Thank Donors Quickly, Tell them of the Impact

How long to say thank you?

The clear priority of most donors on what we’ll call “integrity” and “human relations” makes it evident that timely receipting and warm thanks for donations are essential. A ministry that takes 10 days to mail a receipt runs the risk of a donor perceiving a breakdown in MIQs (“most important qualities”), integrity, and human relations: it’s a sign of poor management that the receipting takes so long, and it’s rude to boot.

Donors may be giving sacrificially; this possibility needs to be sincerely acknowledged. Affirm the donor’s decision to give in the context of the impact of her gift — the positive results attained through her contribution, the lives touched, the advances accomplished. Since we know that donors are sensitive to their gifts being used in the way they were intended (about 75% would quit giving if they feel violated in this way), don’t send a generic thank-you letter with a receipt, but rather a thank-you letter that references the appeal that the donor responded to, the specific project to which she contributed.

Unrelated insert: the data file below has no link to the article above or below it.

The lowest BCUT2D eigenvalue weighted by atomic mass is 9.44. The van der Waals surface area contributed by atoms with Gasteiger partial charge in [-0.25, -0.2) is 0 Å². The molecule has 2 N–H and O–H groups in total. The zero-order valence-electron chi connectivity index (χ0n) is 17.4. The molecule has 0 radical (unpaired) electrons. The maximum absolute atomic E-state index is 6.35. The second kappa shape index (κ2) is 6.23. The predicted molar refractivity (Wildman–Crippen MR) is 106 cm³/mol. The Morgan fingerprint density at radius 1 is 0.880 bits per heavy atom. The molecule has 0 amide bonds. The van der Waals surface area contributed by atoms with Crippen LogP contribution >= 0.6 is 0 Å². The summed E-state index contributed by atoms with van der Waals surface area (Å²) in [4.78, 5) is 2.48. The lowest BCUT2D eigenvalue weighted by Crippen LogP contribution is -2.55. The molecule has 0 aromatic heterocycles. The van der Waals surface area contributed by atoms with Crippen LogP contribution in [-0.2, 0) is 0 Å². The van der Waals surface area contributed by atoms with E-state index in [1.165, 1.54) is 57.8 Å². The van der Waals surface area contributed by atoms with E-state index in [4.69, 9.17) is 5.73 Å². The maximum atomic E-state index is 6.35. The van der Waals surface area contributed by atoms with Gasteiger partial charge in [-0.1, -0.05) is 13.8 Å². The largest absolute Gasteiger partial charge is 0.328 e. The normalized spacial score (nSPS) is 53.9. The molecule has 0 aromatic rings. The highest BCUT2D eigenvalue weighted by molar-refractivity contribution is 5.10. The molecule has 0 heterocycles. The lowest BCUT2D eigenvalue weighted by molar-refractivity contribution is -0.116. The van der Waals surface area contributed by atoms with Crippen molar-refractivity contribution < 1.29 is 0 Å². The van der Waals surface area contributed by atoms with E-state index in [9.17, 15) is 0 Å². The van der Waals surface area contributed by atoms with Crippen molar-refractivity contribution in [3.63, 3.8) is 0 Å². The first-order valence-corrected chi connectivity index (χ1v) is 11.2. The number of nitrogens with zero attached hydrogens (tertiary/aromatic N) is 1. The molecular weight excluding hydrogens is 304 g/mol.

75% would quit giving if their gifts were not used as intended.

What donors are saying…
“…Whatever the giving is for, be sure that is what it is used for, and not to better the life of the preacher or for the individual — but to better the organization and what it was designated for.”

* Like what you just read and want to learn more? Check out, The Disappearing Donor: Where Your Ministry’s Lapsed Givers Went, and Why .


About Gary Coiro

Nonprofit & Church Leader Nonprofit Leader and Consultant since 2004, following 15 years as a pastor. Competencies include board development, fundraising, staff development and management, strategic planning, church work, Bible teaching, and capital campaigns. Currently consulting and serving on the Church Ministries Management Team for a large multi-cultural evangelical church.
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2 Responses to Thank Donors Quickly, Tell them of the Impact

  1. GivingThree says:

    Just wanted to add that if nonprofits wish to practice what are considered to be the professional ethical standards for the sector, a failure to send a prompt acknowledgement/receipt would be in conflict with standard 15 of the AFP Code of Ethical Principles and Standards as well as item 5 of the Donor Bill of Rights.

    Regarding the quick-stat, not using funds as designated by a donor would be in conflict with ethical standard 14 as well as Donor Bill of Rights item 4.

    AFP Code of Ethical Principles and Standards

    Donor Bill of Rights

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